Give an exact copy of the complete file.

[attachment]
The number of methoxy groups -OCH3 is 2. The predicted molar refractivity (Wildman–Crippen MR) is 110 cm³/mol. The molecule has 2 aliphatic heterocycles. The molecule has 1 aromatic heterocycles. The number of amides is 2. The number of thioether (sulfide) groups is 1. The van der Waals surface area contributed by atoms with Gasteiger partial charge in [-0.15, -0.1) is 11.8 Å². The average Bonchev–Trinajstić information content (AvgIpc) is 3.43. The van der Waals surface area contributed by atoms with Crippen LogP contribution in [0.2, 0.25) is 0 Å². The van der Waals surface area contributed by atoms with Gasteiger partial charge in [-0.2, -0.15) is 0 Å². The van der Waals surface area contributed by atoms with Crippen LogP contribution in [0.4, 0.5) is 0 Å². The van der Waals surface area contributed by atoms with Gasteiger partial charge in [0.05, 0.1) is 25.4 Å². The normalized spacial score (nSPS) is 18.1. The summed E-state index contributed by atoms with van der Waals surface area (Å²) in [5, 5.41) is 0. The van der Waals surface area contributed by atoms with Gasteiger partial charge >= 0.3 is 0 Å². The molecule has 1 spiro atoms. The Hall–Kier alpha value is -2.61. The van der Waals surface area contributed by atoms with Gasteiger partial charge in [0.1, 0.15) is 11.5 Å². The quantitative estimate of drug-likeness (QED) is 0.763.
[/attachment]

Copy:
The number of methoxy groups -OCH3 is 2. The predicted molar refractivity (Wildman–Crippen MR) is 110 cm³/mol. The molecule has 2 aliphatic heterocycles. The molecule has 1 aromatic heterocycles. The number of amides is 2. The number of thioether (sulfide) groups is 1. The van der Waals surface area contributed by atoms with Gasteiger partial charge in [-0.15, -0.1) is 11.8 Å². The average Bonchev–Trinajstić information content (AvgIpc) is 3.43. The van der Waals surface area contributed by atoms with Crippen LogP contribution in [0.2, 0.25) is 0 Å². The van der Waals surface area contributed by atoms with Gasteiger partial charge in [-0.2, -0.15) is 0 Å². The van der Waals surface area contributed by atoms with Crippen LogP contribution in [0.4, 0.5) is 0 Å². The van der Waals surface area contributed by atoms with Gasteiger partial charge in [0.05, 0.1) is 25.4 Å². The normalized spacial score (nSPS) is 18.1. The summed E-state index contributed by atoms with van der Waals surface area (Å²) in [5, 5.41) is 0. The van der Waals surface area contributed by atoms with Gasteiger partial charge >= 0.3 is 0 Å². The molecule has 1 spiro atoms. The Hall–Kier alpha value is -2.61. The van der Waals surface area contributed by atoms with Gasteiger partial charge in [0.1, 0.15) is 11.5 Å². The quantitative estimate of drug-likeness (QED) is 0.763.